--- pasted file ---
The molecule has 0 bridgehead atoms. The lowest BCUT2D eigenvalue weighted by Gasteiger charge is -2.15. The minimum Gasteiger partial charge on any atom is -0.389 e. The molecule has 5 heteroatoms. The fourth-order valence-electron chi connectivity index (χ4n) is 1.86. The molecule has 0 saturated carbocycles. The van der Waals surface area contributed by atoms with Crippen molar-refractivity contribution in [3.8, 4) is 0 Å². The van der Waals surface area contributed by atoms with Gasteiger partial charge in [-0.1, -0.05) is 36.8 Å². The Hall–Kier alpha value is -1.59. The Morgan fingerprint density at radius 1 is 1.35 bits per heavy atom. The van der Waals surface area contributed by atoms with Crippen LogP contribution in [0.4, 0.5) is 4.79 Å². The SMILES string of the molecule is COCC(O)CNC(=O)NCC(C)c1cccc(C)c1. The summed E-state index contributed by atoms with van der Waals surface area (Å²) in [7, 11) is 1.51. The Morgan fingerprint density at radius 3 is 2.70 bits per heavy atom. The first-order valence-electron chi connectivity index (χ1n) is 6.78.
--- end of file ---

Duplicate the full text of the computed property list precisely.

The molecule has 0 bridgehead atoms. The lowest BCUT2D eigenvalue weighted by Gasteiger charge is -2.15. The minimum Gasteiger partial charge on any atom is -0.389 e. The molecule has 5 heteroatoms. The fourth-order valence-electron chi connectivity index (χ4n) is 1.86. The molecule has 0 saturated carbocycles. The van der Waals surface area contributed by atoms with Crippen molar-refractivity contribution in [3.8, 4) is 0 Å². The van der Waals surface area contributed by atoms with Gasteiger partial charge in [-0.1, -0.05) is 36.8 Å². The Hall–Kier alpha value is -1.59. The Morgan fingerprint density at radius 1 is 1.35 bits per heavy atom. The van der Waals surface area contributed by atoms with Crippen LogP contribution in [0.4, 0.5) is 4.79 Å². The SMILES string of the molecule is COCC(O)CNC(=O)NCC(C)c1cccc(C)c1. The summed E-state index contributed by atoms with van der Waals surface area (Å²) in [7, 11) is 1.51. The Morgan fingerprint density at radius 3 is 2.70 bits per heavy atom. The first-order valence-electron chi connectivity index (χ1n) is 6.78.